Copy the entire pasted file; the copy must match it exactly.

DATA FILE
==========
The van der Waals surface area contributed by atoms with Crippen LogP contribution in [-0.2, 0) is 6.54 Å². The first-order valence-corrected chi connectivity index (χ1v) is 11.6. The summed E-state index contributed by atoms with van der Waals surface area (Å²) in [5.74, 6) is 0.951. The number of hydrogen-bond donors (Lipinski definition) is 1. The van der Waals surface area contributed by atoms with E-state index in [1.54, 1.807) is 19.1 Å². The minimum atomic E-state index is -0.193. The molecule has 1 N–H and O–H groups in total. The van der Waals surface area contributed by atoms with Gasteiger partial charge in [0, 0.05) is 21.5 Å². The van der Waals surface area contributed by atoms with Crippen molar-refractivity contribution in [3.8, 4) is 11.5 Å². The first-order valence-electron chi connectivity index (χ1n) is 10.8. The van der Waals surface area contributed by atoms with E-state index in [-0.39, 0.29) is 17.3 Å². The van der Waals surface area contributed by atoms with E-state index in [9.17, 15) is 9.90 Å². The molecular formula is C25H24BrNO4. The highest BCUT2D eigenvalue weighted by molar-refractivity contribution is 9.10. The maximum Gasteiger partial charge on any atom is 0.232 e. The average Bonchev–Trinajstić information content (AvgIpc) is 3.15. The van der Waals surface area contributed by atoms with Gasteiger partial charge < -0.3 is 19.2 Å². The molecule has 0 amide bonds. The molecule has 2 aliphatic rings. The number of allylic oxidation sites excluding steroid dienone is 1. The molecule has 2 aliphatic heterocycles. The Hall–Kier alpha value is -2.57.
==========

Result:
The van der Waals surface area contributed by atoms with Crippen LogP contribution in [-0.2, 0) is 6.54 Å². The first-order valence-corrected chi connectivity index (χ1v) is 11.6. The summed E-state index contributed by atoms with van der Waals surface area (Å²) in [5.74, 6) is 0.951. The number of hydrogen-bond donors (Lipinski definition) is 1. The van der Waals surface area contributed by atoms with E-state index in [1.54, 1.807) is 19.1 Å². The minimum atomic E-state index is -0.193. The molecule has 1 N–H and O–H groups in total. The van der Waals surface area contributed by atoms with Gasteiger partial charge in [0, 0.05) is 21.5 Å². The van der Waals surface area contributed by atoms with Crippen molar-refractivity contribution in [3.8, 4) is 11.5 Å². The first-order valence-electron chi connectivity index (χ1n) is 10.8. The van der Waals surface area contributed by atoms with E-state index in [-0.39, 0.29) is 17.3 Å². The van der Waals surface area contributed by atoms with E-state index in [9.17, 15) is 9.90 Å². The molecular formula is C25H24BrNO4. The highest BCUT2D eigenvalue weighted by molar-refractivity contribution is 9.10. The maximum Gasteiger partial charge on any atom is 0.232 e. The average Bonchev–Trinajstić information content (AvgIpc) is 3.15. The van der Waals surface area contributed by atoms with Gasteiger partial charge < -0.3 is 19.2 Å². The molecule has 0 amide bonds. The molecule has 2 aliphatic rings. The number of allylic oxidation sites excluding steroid dienone is 1. The molecule has 2 aliphatic heterocycles. The Hall–Kier alpha value is -2.57.